Bob Phibbs

People who don’t learn burn out. That’s the truth. Considering employees disposable and believing that “anyone can do it” have brought many retailers to become less desirable places to work. But the winners like Lululemon, Starbucks, and many others are showing the need for training, engagement, and being very clear on what you are delivering on to your employees and customers.

Ken Morris

If I were burned out from retail and had anything close to good math skills, I would enroll in the first data science course I could find. The demand for data scientists and related roles is skyrocketing. Retailers in particular have (or should have) petabytes of data to work with. They should know more.

The other side of the human equation that’s leading to these retail “resignations” is respect. Customers treating workers like, um, I mean poorly, might have something to do with it as well. Retailers who have committed to seeing in-store and behind-the-scenes staff as skilled professionals are seeing major results. Those who aren’t doing this yet just need the right guidance and commitment to make it work for them.

I saw a set of Amazon commercials recently that addressed this problem: full tuition, flex schedules, full benefits, and better pay with a career path. This sounds like a recipe for retail success.

Neil Saunders

The pressure on frontline retail workers is very real and it has been for well over a year. A lot remain worried about the virus and their potential for exposure. On top of this, workloads that increased during the pandemic are now increasing further as retail battles with increased demand and not enough staff to service it. Everyone is expected to do more with less. What adds insult to injury is rude, unreasonable and inconsiderate customers. From all my chats with those who work on the shop floor, the bad attitudes of a minority of customers can be the most upsetting aspect of their jobs.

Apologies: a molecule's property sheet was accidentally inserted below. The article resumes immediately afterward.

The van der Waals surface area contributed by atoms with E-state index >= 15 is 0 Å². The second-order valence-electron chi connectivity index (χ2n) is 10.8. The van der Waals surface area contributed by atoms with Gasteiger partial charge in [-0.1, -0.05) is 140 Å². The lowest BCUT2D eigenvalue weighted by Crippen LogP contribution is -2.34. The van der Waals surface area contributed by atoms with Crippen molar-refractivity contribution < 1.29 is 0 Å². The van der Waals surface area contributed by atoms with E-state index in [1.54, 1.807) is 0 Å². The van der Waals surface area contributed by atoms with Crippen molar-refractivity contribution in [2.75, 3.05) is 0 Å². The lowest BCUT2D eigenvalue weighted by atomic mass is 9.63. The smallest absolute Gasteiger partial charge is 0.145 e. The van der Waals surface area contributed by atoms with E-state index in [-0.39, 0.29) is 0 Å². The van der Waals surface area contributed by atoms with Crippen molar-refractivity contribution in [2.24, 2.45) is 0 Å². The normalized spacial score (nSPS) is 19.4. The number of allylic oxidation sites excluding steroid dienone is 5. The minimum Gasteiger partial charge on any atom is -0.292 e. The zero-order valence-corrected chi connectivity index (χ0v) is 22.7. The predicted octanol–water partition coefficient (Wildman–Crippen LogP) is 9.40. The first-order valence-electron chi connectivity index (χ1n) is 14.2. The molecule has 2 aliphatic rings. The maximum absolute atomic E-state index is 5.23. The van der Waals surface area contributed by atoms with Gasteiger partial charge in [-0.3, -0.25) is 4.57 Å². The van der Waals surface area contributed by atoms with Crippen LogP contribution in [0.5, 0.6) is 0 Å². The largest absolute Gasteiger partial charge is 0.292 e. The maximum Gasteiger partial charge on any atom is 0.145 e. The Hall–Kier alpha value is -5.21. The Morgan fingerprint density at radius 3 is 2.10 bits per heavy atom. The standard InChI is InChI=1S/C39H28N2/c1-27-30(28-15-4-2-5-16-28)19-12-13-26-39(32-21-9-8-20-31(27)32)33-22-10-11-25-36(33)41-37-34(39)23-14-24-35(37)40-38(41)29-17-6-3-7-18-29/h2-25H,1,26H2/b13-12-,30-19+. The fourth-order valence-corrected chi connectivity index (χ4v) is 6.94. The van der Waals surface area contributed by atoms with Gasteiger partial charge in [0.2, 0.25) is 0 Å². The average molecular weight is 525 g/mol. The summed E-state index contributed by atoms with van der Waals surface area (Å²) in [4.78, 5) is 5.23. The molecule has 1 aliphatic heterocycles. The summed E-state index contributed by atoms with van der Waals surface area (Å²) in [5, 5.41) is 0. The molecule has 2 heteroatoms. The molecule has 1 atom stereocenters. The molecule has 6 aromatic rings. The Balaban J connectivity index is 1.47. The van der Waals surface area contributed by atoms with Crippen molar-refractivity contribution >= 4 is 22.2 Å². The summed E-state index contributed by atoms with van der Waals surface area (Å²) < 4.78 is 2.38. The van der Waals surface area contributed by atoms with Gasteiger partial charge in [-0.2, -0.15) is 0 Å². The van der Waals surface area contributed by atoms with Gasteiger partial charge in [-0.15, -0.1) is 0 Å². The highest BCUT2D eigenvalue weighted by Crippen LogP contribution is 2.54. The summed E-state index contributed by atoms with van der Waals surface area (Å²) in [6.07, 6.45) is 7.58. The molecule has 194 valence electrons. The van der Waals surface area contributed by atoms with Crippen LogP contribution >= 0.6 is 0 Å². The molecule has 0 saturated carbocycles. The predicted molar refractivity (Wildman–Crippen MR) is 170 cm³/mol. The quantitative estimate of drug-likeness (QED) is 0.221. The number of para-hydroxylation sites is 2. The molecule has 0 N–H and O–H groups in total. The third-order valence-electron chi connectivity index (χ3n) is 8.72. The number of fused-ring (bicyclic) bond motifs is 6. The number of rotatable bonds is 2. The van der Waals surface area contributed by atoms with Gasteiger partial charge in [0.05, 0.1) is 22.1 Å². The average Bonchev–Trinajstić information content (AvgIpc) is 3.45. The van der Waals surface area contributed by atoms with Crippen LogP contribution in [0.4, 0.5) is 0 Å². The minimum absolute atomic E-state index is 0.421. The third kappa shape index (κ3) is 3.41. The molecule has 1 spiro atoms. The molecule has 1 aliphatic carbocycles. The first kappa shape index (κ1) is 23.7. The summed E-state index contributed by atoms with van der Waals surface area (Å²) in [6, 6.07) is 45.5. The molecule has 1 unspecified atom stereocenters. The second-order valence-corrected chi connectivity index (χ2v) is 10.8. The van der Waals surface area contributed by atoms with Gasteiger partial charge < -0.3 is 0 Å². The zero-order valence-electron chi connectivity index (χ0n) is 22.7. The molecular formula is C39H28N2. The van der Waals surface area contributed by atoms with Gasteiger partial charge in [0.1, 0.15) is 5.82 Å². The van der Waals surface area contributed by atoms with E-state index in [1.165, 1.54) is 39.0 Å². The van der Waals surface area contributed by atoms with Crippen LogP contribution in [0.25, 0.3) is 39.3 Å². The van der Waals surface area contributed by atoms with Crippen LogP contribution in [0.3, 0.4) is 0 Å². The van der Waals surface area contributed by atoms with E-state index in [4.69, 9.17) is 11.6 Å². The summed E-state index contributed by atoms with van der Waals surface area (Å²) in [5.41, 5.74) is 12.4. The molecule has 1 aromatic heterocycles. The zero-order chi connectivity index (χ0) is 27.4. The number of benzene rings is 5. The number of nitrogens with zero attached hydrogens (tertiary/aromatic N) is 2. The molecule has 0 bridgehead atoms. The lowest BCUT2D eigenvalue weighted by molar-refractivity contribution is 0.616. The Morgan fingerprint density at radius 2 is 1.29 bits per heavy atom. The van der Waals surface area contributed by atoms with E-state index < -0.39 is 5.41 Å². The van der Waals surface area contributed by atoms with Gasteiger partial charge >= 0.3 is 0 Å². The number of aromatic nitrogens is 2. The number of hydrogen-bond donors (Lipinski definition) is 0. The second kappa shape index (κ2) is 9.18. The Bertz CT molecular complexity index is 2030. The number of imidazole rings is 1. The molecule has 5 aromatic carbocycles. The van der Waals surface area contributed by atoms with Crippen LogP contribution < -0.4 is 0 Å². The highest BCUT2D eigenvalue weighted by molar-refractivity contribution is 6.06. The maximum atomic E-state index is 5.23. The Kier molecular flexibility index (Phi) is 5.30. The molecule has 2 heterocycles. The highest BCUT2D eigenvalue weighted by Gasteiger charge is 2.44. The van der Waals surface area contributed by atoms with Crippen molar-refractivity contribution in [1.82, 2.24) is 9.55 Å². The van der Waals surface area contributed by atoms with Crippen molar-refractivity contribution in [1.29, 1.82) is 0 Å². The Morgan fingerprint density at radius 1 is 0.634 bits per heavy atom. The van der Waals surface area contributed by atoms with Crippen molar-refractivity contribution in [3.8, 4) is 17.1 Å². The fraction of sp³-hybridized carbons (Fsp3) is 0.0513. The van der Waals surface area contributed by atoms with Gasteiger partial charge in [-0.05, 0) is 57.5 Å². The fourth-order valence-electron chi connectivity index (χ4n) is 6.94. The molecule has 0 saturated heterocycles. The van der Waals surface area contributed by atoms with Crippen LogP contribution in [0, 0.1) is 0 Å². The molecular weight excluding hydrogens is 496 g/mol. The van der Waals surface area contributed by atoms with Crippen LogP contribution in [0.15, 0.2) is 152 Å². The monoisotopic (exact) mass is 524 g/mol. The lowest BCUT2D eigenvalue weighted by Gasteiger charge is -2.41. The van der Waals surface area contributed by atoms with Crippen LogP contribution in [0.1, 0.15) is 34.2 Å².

Liza Amlani

Retailers are starting to move the needle on compensation and addressing issues of retaining resources but it’s not enough.

As retailers continue to push retail workers to their limits with extended hours, non-competitive compensation, and new roles such as fulfillment in-store, burnout will continue to be a very real issue.

Training and upskilling, investing in employees, and empowering retail workers to love what they do is still lacking. Once more retailers think about long-term retention through job satisfaction, training, career paths/goals and providing workers with a living wage, retaining resources will not be an issue.

Investing in brand ambassadors and building a deeper connection with retail workers WILL differentiate one retailer from another and will reduce burnout.

Georganne Bender

Working retail can’t be easy these days. Many of the stores I have visited lately are short staffed, the sales floors are a mess, and customers are abusive. Increasing salary in these conditions helps, but even more money can’t combat the physical and mental exhaustion that leads to burnout.

Frontline associates have always complained about the lack of interaction with store management. This is not the time to throw associates on the floor without proper training and daily interaction and motivation. If they want associates to stay, retailers need to provide them with more than a paycheck.

Shep Hyken